“[AIDS is] as cool as the hippies; it’s as cool as the civil rights movement.”
Like so many people, I’m thrilled that Larry Kramer’s The Normal Heart has finally gotten made (Ryan Murphy’s film debuts on HBO on May, 25th). I was also pleased to see that Entertainment Weekly, a periodical that more than periodically irritates me, took a break from shilling for the studios’ ubiquitous franchise crap to feature the film’s cast on its cover this week.
So what’s the problem? Just this: Mark Ruffalo, an actor I generally admire, is either lacking tact or was misquoted regarding his feelings about what makes the AIDS crisis a good subject for a film and why The Normal Heart is relevant. “It’s such a rich, important, cool part of American culture,” says Ruffalo. “It’s as cool as the hippies; it’s as cool as the civil rights movement. It has heroes. It has fucking drama.”
Mr. Ruffalo, I’d like to emphatically state that there was nothing cool about the AIDS crisis—it was the opposite of cool. It was an absolute horror, a tragedy for those who died, and an unending misery for those who survived. To ever use the word “cool” to describe the suffering millions of people endured is beyond my comprehension. To me, “cool” is Chet Baker, The 400 Blows, Ray-Bans and Chrissie Hynde. “Cool” is different things to different people, but the story of the loss of a generation of gay men is only “cool” to someone who is thinking about marketing—or just thoughtless.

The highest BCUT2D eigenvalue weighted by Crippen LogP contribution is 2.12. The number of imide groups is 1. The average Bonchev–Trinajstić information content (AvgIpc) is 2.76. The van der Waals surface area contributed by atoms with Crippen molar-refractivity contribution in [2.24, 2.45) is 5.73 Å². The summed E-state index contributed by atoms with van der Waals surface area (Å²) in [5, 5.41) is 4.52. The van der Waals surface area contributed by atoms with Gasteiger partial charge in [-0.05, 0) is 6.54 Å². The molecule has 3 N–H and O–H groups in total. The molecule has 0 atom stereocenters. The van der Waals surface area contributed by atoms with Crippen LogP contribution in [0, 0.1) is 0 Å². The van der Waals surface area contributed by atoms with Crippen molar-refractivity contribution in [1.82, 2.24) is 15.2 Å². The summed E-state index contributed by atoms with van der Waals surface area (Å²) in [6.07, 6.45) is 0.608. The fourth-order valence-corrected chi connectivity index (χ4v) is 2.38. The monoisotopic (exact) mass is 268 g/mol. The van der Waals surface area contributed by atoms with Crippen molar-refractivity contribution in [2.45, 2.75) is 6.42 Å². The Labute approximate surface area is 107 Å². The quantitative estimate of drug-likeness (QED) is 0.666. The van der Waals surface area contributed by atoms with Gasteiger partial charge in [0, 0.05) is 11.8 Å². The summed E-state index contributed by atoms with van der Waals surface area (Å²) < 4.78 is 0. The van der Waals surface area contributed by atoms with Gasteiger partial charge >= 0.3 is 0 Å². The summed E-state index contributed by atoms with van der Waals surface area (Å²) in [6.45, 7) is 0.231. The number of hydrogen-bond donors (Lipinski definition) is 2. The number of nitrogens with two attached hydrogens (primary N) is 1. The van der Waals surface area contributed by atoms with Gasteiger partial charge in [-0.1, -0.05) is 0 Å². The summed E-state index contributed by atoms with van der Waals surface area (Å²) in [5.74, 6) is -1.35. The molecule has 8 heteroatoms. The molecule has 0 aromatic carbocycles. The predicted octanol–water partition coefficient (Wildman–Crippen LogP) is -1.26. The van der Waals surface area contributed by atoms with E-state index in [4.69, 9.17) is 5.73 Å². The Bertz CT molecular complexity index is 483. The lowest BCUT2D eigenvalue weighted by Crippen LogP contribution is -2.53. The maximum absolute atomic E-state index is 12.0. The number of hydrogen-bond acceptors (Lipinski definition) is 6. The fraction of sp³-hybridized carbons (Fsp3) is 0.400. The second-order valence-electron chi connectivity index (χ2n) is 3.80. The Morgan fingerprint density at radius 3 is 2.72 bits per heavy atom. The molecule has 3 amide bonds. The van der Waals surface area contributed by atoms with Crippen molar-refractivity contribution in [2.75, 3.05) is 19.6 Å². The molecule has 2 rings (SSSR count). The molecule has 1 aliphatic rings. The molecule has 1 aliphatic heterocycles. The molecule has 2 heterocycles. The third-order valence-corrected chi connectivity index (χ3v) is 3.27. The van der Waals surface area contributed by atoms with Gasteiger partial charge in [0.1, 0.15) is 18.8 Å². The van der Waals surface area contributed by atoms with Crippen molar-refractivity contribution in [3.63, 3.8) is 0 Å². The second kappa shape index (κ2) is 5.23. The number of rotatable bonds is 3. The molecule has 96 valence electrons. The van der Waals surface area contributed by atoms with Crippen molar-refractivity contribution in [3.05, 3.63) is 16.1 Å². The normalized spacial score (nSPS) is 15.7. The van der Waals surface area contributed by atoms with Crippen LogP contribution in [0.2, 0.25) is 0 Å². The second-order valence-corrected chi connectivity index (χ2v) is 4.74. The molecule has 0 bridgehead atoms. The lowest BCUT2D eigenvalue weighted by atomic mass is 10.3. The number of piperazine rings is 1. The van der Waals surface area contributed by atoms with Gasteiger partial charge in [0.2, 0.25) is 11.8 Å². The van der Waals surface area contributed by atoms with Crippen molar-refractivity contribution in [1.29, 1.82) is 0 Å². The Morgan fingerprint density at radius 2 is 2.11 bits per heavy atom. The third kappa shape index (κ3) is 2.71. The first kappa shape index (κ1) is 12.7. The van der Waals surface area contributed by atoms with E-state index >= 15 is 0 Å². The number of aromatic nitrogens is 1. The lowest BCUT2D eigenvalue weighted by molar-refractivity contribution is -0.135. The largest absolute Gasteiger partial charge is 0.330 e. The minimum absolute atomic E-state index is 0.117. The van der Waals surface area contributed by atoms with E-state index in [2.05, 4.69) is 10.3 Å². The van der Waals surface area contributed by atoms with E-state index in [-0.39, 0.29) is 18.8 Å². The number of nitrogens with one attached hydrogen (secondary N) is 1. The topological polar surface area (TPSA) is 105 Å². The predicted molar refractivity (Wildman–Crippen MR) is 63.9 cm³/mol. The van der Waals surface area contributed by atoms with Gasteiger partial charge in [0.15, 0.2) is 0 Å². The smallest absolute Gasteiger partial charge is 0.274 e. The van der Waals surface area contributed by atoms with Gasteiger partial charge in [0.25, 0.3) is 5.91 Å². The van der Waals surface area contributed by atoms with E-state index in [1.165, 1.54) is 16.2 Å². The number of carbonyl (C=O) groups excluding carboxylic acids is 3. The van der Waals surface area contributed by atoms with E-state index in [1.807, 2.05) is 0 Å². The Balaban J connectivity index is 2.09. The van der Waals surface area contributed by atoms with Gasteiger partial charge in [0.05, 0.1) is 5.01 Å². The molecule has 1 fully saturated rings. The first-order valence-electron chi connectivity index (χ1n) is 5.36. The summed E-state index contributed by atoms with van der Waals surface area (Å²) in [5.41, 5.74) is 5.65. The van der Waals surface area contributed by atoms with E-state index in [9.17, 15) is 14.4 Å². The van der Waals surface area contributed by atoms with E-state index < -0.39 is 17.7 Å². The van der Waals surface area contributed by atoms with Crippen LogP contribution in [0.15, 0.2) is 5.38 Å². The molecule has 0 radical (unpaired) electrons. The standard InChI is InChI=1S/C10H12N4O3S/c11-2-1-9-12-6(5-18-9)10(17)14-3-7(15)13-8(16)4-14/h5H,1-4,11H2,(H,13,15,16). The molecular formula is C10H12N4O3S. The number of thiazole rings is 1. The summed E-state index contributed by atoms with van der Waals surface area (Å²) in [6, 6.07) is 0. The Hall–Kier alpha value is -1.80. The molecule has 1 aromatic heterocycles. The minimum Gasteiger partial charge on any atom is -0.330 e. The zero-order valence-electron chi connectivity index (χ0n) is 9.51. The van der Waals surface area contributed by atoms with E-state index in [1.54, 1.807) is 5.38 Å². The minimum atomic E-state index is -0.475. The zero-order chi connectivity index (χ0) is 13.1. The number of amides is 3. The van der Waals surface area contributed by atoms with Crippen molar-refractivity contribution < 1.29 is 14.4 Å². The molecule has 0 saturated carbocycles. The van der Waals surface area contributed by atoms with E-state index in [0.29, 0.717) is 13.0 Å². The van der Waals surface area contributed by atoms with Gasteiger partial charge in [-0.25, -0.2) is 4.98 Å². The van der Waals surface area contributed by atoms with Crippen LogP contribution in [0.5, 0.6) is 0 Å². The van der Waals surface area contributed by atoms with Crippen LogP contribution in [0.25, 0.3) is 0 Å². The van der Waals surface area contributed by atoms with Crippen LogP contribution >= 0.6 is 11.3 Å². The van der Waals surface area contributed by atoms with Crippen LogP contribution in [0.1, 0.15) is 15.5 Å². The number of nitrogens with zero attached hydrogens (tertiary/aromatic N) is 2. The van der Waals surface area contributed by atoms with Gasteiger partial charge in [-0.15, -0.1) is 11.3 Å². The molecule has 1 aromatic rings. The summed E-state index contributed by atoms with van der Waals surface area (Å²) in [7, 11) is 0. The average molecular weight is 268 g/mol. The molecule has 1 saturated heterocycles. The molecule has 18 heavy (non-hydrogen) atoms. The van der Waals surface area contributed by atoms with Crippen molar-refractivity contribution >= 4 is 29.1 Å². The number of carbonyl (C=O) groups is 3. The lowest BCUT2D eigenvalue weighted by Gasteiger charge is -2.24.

I’m sure you misspoke or you were misquoted, or perhaps the magazine utilized poor editorial judgment in keeping the quote at all (they certainly use poor editorial judgment all the time, most regrettably in its increasingly snarky pitch). I’m sure you’re not an asshole and I’m sure you’re wonderful in the film, but your choice of words is unfortunate and tone deaf. Perhaps your intention was to make the subject seem enticing enough to lure millennials out of their smartphones long enough to give the film a chance. But describing The Normal Heart so clumsily—in terms of its hipness—is an affront to those many people who are not here to accept your obvious assertion that their struggle has so much “fucking drama.”
By the way, I doubt African American people or the former hippies who pushed back against the Vietnam War will appreciate your reductionism any more than I did. I hope in subsequent interviews we can look forward to greater sensitivity to the pain so many of us still carry and less focus on what gives the story of a plague so much fucking sizzle.
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